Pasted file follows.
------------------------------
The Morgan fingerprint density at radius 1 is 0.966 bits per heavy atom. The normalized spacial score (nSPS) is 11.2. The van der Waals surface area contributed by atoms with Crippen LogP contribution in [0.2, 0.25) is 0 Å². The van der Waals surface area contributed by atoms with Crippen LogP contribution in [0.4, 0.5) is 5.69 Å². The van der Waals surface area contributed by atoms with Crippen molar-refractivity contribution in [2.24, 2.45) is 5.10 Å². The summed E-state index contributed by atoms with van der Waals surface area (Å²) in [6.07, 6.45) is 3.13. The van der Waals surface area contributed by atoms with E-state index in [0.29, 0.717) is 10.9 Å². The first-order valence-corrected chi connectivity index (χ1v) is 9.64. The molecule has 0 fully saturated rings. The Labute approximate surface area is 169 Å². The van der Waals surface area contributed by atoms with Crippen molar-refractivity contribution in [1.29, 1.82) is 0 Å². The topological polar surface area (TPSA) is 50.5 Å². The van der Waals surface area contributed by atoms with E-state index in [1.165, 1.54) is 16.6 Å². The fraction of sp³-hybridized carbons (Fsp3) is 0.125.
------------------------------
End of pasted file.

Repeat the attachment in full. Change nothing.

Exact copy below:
The Morgan fingerprint density at radius 1 is 0.966 bits per heavy atom. The normalized spacial score (nSPS) is 11.2. The van der Waals surface area contributed by atoms with Crippen LogP contribution in [0.2, 0.25) is 0 Å². The van der Waals surface area contributed by atoms with Crippen LogP contribution in [0.4, 0.5) is 5.69 Å². The van der Waals surface area contributed by atoms with Crippen molar-refractivity contribution in [2.24, 2.45) is 5.10 Å². The summed E-state index contributed by atoms with van der Waals surface area (Å²) in [6.07, 6.45) is 3.13. The van der Waals surface area contributed by atoms with E-state index in [0.29, 0.717) is 10.9 Å². The first-order valence-corrected chi connectivity index (χ1v) is 9.64. The molecule has 0 fully saturated rings. The Labute approximate surface area is 169 Å². The van der Waals surface area contributed by atoms with Crippen molar-refractivity contribution in [1.29, 1.82) is 0 Å². The topological polar surface area (TPSA) is 50.5 Å². The van der Waals surface area contributed by atoms with E-state index in [1.165, 1.54) is 16.6 Å². The fraction of sp³-hybridized carbons (Fsp3) is 0.125.